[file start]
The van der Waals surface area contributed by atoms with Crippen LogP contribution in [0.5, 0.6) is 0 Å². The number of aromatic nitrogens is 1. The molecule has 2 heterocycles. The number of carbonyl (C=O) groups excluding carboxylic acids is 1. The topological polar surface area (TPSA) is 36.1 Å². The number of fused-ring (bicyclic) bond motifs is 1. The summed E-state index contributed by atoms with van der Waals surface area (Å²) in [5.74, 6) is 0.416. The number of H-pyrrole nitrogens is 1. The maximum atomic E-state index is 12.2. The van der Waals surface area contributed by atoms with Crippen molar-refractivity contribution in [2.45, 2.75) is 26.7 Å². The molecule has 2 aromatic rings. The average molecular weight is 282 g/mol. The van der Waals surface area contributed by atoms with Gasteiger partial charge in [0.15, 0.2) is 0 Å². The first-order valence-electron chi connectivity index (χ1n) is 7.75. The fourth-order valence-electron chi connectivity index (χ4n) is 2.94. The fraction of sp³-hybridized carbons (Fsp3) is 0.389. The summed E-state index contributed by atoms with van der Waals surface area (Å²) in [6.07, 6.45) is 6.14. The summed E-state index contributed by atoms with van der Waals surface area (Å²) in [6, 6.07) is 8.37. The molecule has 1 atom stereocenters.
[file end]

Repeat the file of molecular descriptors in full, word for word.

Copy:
The van der Waals surface area contributed by atoms with Crippen LogP contribution in [0.5, 0.6) is 0 Å². The number of aromatic nitrogens is 1. The molecule has 2 heterocycles. The number of carbonyl (C=O) groups excluding carboxylic acids is 1. The topological polar surface area (TPSA) is 36.1 Å². The number of fused-ring (bicyclic) bond motifs is 1. The summed E-state index contributed by atoms with van der Waals surface area (Å²) in [5.74, 6) is 0.416. The number of H-pyrrole nitrogens is 1. The maximum atomic E-state index is 12.2. The van der Waals surface area contributed by atoms with Crippen molar-refractivity contribution in [2.45, 2.75) is 26.7 Å². The molecule has 2 aromatic rings. The average molecular weight is 282 g/mol. The van der Waals surface area contributed by atoms with Gasteiger partial charge in [0.15, 0.2) is 0 Å². The first-order valence-electron chi connectivity index (χ1n) is 7.75. The fourth-order valence-electron chi connectivity index (χ4n) is 2.94. The fraction of sp³-hybridized carbons (Fsp3) is 0.389. The summed E-state index contributed by atoms with van der Waals surface area (Å²) in [6.07, 6.45) is 6.14. The summed E-state index contributed by atoms with van der Waals surface area (Å²) in [6, 6.07) is 8.37. The molecule has 1 atom stereocenters.